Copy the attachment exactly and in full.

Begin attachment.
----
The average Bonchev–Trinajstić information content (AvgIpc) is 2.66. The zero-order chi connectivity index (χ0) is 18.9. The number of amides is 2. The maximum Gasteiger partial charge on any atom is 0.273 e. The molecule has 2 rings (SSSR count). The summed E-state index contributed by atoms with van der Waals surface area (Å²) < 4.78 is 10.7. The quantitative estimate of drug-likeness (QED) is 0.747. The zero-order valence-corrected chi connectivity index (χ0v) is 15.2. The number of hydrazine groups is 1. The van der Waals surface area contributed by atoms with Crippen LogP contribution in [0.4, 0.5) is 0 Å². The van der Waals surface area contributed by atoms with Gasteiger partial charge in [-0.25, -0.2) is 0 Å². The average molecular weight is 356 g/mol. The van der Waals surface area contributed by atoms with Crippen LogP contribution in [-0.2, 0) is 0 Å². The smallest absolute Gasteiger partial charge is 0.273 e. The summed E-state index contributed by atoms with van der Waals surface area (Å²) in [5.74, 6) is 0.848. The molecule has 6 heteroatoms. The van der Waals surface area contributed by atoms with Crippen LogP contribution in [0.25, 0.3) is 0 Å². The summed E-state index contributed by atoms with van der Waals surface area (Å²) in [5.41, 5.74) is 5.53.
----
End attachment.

The average Bonchev–Trinajstić information content (AvgIpc) is 2.66. The zero-order chi connectivity index (χ0) is 18.9. The number of amides is 2. The maximum Gasteiger partial charge on any atom is 0.273 e. The molecule has 2 rings (SSSR count). The summed E-state index contributed by atoms with van der Waals surface area (Å²) < 4.78 is 10.7. The quantitative estimate of drug-likeness (QED) is 0.747. The zero-order valence-corrected chi connectivity index (χ0v) is 15.2. The number of hydrazine groups is 1. The van der Waals surface area contributed by atoms with Crippen LogP contribution in [0.4, 0.5) is 0 Å². The van der Waals surface area contributed by atoms with Gasteiger partial charge in [-0.25, -0.2) is 0 Å². The average molecular weight is 356 g/mol. The van der Waals surface area contributed by atoms with Crippen LogP contribution in [-0.2, 0) is 0 Å². The smallest absolute Gasteiger partial charge is 0.273 e. The summed E-state index contributed by atoms with van der Waals surface area (Å²) in [5.74, 6) is 0.848. The molecule has 6 heteroatoms. The van der Waals surface area contributed by atoms with Crippen LogP contribution in [0.25, 0.3) is 0 Å². The summed E-state index contributed by atoms with van der Waals surface area (Å²) in [5.41, 5.74) is 5.53.